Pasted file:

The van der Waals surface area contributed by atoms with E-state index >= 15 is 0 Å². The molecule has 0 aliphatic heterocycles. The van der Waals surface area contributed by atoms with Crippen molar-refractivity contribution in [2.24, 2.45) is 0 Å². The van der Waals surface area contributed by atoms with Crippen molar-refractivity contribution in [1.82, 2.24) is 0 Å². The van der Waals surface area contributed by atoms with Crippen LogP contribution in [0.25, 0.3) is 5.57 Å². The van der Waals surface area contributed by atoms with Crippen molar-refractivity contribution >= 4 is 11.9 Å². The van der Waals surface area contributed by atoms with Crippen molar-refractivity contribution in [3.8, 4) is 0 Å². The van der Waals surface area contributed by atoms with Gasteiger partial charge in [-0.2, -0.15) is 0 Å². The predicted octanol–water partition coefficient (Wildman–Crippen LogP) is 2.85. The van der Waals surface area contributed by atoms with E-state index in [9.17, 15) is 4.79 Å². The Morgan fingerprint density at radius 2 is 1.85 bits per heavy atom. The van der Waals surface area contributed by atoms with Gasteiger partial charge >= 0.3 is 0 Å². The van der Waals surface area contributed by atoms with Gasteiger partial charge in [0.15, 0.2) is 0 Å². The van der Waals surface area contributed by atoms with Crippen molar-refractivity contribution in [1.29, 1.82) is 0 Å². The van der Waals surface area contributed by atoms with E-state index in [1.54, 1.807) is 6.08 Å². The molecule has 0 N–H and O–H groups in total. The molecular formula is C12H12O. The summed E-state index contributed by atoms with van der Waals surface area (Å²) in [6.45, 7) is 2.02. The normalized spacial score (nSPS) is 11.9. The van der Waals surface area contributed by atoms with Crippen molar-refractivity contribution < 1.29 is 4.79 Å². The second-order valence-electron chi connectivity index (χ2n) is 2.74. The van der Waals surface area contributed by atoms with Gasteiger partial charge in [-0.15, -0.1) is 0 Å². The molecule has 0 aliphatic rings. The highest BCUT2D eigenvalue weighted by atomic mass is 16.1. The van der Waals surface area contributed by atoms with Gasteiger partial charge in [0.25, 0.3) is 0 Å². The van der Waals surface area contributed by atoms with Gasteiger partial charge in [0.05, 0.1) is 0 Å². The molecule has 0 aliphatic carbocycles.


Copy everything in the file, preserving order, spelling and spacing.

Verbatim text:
The van der Waals surface area contributed by atoms with E-state index >= 15 is 0 Å². The molecule has 0 aliphatic heterocycles. The van der Waals surface area contributed by atoms with Crippen molar-refractivity contribution in [2.24, 2.45) is 0 Å². The van der Waals surface area contributed by atoms with Crippen molar-refractivity contribution in [1.82, 2.24) is 0 Å². The van der Waals surface area contributed by atoms with Crippen LogP contribution in [0.25, 0.3) is 5.57 Å². The van der Waals surface area contributed by atoms with Crippen molar-refractivity contribution >= 4 is 11.9 Å². The van der Waals surface area contributed by atoms with Crippen molar-refractivity contribution in [3.8, 4) is 0 Å². The van der Waals surface area contributed by atoms with Gasteiger partial charge in [-0.2, -0.15) is 0 Å². The predicted octanol–water partition coefficient (Wildman–Crippen LogP) is 2.85. The van der Waals surface area contributed by atoms with E-state index in [9.17, 15) is 4.79 Å². The Morgan fingerprint density at radius 2 is 1.85 bits per heavy atom. The van der Waals surface area contributed by atoms with Gasteiger partial charge >= 0.3 is 0 Å². The van der Waals surface area contributed by atoms with Gasteiger partial charge in [0.15, 0.2) is 0 Å². The van der Waals surface area contributed by atoms with Crippen molar-refractivity contribution in [1.29, 1.82) is 0 Å². The van der Waals surface area contributed by atoms with E-state index in [1.54, 1.807) is 6.08 Å². The molecule has 0 N–H and O–H groups in total. The molecular formula is C12H12O. The summed E-state index contributed by atoms with van der Waals surface area (Å²) in [6.45, 7) is 2.02. The normalized spacial score (nSPS) is 11.9. The van der Waals surface area contributed by atoms with Crippen molar-refractivity contribution < 1.29 is 4.79 Å². The second-order valence-electron chi connectivity index (χ2n) is 2.74. The van der Waals surface area contributed by atoms with Gasteiger partial charge in [-0.15, -0.1) is 0 Å². The molecule has 0 aliphatic rings. The highest BCUT2D eigenvalue weighted by atomic mass is 16.1. The van der Waals surface area contributed by atoms with Gasteiger partial charge in [0.25, 0.3) is 0 Å². The van der Waals surface area contributed by atoms with Gasteiger partial charge in [0.05, 0.1) is 0 Å². The molecule has 0 aliphatic carbocycles.